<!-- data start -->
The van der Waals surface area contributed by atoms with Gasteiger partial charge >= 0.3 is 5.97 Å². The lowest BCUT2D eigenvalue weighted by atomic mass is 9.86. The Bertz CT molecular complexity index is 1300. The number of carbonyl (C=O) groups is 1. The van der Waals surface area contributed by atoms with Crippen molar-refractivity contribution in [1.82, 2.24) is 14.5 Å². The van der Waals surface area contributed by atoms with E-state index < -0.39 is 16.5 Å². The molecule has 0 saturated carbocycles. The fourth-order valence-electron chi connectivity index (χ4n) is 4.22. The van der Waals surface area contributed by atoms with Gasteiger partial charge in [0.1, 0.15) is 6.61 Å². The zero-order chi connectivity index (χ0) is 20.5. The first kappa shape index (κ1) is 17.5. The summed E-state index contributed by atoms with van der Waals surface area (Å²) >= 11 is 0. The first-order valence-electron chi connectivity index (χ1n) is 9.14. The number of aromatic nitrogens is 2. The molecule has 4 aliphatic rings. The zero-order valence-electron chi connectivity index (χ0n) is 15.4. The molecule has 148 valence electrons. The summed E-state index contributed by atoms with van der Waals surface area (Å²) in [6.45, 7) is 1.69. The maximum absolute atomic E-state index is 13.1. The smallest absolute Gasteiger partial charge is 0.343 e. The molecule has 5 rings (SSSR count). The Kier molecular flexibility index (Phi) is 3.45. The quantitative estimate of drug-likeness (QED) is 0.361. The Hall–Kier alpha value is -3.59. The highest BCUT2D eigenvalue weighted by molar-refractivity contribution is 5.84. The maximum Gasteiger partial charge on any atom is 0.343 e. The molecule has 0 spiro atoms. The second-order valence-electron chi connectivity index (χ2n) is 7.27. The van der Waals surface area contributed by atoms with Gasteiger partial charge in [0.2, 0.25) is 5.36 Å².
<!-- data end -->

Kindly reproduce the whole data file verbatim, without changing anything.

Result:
The van der Waals surface area contributed by atoms with Gasteiger partial charge >= 0.3 is 5.97 Å². The lowest BCUT2D eigenvalue weighted by atomic mass is 9.86. The Bertz CT molecular complexity index is 1300. The number of carbonyl (C=O) groups is 1. The van der Waals surface area contributed by atoms with Crippen molar-refractivity contribution in [1.82, 2.24) is 14.5 Å². The van der Waals surface area contributed by atoms with E-state index < -0.39 is 16.5 Å². The molecule has 0 saturated carbocycles. The fourth-order valence-electron chi connectivity index (χ4n) is 4.22. The van der Waals surface area contributed by atoms with Gasteiger partial charge in [0.1, 0.15) is 6.61 Å². The zero-order chi connectivity index (χ0) is 20.5. The first kappa shape index (κ1) is 17.5. The summed E-state index contributed by atoms with van der Waals surface area (Å²) >= 11 is 0. The first-order valence-electron chi connectivity index (χ1n) is 9.14. The number of aromatic nitrogens is 2. The molecule has 4 aliphatic rings. The zero-order valence-electron chi connectivity index (χ0n) is 15.4. The molecule has 148 valence electrons. The summed E-state index contributed by atoms with van der Waals surface area (Å²) in [6.45, 7) is 1.69. The maximum absolute atomic E-state index is 13.1. The smallest absolute Gasteiger partial charge is 0.343 e. The molecule has 5 rings (SSSR count). The Kier molecular flexibility index (Phi) is 3.45. The quantitative estimate of drug-likeness (QED) is 0.361. The Hall–Kier alpha value is -3.59. The highest BCUT2D eigenvalue weighted by molar-refractivity contribution is 5.84. The maximum Gasteiger partial charge on any atom is 0.343 e. The molecule has 0 spiro atoms. The second-order valence-electron chi connectivity index (χ2n) is 7.27. The van der Waals surface area contributed by atoms with Gasteiger partial charge in [0.2, 0.25) is 5.36 Å².